Fifteen girls are among the 40 high school finalists in the Intel Science Talent Search contest as they compete in Washington for the $100,000 cash prize and attention that will help them begin promising careers in science.
The fact that so many girls are thriving in the 72-year-old competition, begun by the Society for Science & the Public, is not necessarily surprising, as women have been recognized for their scientific achievements since Marie Curie won the Nobel Prize in 1903 for her work in physics and again in 1911 for chemistry, The Washington Post
Since that time, 15 women have won Nobel Prizes for their work in science.
The Post also notes that girls have won the prestigious Society for Science & the Public award in the past, including last year's winner, Sara Volz.
The research among the 2014 finalists
includes a project by Kathy Camenzind of San Ramon, Calif., who built optical tweezers that use light from a laser "to trap microscopic particles in all three dimensions to hold them," which can be used in cell manipulation.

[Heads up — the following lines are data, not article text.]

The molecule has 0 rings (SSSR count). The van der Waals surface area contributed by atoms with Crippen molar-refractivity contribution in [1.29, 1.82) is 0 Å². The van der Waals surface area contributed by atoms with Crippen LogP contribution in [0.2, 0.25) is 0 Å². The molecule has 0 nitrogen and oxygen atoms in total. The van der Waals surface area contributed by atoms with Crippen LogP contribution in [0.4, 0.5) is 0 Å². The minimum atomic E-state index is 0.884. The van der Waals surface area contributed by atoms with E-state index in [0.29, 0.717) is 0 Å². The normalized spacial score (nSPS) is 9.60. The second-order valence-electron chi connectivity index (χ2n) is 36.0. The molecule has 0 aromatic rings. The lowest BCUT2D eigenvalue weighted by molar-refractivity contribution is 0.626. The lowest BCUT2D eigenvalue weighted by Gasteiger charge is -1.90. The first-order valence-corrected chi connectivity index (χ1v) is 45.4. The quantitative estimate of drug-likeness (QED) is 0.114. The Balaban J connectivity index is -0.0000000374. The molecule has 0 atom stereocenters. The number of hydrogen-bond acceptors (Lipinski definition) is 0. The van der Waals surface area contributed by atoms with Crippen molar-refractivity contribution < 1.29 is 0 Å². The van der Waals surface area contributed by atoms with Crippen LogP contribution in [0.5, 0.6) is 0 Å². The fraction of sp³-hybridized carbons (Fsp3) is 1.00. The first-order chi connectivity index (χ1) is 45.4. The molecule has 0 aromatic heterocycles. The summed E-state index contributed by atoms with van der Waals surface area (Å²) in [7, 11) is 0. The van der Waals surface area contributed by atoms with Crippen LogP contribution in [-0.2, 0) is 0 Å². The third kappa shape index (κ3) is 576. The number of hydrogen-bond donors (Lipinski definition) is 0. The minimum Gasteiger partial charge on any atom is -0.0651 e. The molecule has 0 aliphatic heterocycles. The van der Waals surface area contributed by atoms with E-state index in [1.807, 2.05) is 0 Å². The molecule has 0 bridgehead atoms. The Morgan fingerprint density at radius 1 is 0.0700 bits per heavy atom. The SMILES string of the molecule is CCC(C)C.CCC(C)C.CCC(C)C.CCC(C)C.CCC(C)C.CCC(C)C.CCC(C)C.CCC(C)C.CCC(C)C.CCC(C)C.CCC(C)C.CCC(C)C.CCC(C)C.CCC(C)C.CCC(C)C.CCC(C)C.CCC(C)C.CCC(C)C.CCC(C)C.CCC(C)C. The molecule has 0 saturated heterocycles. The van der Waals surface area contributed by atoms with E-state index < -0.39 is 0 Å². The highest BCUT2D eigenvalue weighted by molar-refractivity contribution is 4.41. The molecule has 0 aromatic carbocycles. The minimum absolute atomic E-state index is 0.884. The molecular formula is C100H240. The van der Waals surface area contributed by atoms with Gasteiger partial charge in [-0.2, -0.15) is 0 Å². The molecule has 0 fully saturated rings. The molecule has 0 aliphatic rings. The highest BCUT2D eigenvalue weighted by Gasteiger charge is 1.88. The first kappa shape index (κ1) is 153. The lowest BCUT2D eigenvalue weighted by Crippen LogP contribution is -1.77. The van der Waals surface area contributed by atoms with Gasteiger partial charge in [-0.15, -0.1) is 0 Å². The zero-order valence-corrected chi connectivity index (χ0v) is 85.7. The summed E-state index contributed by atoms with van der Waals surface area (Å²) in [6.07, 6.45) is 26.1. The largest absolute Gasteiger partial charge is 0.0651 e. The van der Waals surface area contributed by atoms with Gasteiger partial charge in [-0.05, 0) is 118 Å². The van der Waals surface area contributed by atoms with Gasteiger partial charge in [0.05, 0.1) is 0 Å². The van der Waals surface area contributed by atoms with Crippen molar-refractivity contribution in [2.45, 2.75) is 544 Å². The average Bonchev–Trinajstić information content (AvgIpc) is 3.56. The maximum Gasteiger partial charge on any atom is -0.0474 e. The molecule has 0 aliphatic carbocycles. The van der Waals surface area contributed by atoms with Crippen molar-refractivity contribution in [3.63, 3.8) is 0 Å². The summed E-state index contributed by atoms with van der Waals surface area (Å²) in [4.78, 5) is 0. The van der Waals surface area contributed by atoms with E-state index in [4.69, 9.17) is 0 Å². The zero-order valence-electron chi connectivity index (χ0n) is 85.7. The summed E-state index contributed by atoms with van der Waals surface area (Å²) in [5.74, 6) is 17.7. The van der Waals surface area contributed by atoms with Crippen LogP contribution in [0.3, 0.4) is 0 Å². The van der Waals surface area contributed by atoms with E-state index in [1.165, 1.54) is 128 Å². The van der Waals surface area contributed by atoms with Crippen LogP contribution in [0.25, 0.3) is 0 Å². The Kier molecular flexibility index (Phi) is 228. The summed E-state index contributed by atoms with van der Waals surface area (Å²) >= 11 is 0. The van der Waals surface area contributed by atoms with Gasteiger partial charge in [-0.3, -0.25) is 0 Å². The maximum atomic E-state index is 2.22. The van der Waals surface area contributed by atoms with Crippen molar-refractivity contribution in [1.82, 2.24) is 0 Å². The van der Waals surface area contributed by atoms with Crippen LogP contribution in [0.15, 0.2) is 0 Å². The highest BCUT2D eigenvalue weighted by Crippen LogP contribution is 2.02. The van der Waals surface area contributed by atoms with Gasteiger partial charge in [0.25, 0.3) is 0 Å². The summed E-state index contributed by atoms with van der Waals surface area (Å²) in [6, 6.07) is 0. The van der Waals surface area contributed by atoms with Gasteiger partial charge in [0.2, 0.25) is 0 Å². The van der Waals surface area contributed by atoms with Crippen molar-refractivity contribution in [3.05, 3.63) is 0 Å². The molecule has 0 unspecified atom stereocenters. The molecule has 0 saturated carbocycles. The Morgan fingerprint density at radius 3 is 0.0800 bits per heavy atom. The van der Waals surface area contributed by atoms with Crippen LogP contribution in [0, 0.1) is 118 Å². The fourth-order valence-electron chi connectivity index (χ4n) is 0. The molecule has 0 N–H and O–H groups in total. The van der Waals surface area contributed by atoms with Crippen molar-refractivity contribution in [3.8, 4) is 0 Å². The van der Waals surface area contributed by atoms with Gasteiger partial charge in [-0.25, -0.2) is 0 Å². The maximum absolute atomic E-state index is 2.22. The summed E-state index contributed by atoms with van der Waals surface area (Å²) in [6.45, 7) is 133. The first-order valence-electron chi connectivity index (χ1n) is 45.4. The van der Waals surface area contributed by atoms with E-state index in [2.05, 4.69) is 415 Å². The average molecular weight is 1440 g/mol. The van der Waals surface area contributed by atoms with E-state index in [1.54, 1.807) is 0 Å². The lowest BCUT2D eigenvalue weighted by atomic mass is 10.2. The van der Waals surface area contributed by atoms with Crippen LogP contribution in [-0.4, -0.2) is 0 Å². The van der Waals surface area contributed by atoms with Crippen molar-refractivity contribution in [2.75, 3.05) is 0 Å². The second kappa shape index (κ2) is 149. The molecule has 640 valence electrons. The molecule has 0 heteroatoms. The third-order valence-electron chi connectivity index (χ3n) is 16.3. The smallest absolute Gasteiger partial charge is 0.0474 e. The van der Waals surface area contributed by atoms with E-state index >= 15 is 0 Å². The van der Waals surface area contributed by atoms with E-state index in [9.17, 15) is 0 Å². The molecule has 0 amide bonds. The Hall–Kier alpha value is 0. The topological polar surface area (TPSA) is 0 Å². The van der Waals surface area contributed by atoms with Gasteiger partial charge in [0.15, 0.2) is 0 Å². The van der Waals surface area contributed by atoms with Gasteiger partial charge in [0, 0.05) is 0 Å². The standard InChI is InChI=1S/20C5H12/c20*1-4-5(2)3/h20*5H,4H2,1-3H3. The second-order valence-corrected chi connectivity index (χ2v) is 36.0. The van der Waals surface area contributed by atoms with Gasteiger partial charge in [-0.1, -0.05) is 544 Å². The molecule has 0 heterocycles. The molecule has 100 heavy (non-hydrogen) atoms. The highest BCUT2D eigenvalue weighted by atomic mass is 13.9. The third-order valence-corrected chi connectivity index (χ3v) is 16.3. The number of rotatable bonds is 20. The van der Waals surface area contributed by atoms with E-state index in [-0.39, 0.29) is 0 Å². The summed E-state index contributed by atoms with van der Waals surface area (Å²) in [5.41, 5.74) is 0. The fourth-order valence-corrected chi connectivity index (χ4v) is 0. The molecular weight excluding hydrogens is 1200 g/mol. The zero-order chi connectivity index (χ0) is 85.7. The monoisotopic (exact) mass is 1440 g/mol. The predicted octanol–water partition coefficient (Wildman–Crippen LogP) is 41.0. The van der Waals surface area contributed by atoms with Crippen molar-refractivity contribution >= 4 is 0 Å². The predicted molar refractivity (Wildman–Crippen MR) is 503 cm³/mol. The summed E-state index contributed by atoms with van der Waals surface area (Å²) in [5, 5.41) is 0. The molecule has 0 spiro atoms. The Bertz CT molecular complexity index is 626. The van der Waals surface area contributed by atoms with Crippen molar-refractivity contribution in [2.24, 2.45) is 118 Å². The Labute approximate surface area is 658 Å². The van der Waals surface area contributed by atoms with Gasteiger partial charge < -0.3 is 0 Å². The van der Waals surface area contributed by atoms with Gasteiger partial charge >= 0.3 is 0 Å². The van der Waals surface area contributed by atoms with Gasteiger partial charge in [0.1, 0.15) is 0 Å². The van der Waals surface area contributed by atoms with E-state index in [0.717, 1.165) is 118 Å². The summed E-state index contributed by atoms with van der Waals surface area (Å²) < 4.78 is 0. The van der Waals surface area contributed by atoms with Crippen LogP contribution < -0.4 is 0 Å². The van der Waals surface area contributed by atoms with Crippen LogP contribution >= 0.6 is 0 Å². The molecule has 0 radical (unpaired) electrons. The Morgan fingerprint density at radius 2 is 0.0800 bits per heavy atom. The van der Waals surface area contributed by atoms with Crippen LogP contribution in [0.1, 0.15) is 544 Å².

While it is not a new discovery, most microscopic tweezers retail for $20,000. Camenzind was able to make a cost-effective version with materials around the lab.
Another of the girls competing, Angela Xiangyue Kong, of San Jose, Calif., looked at the development of mammary stem cells. She was able to show that a specific protein slowed the growth of abnormal cells in mammary tissue, thereby demonstrating how normal cells transform into cancer cells.
The competitors are often mentored by teachers and scientists but "are precluded from publicly acknowledging those mentors to avoid any potential for judging bias."
Intel Corp. began sponsoring the event in 1998, which has enabled the organization to give winners much greater monetary awards.
During their week in Washington, finalists display and present their research at the National Geographic Society, meet leading scientists, tour the nation's capital, and meet distinguished leaders, including President Barack Obama.
Winners will be announced Tuesday at a black-tie event in Washington.
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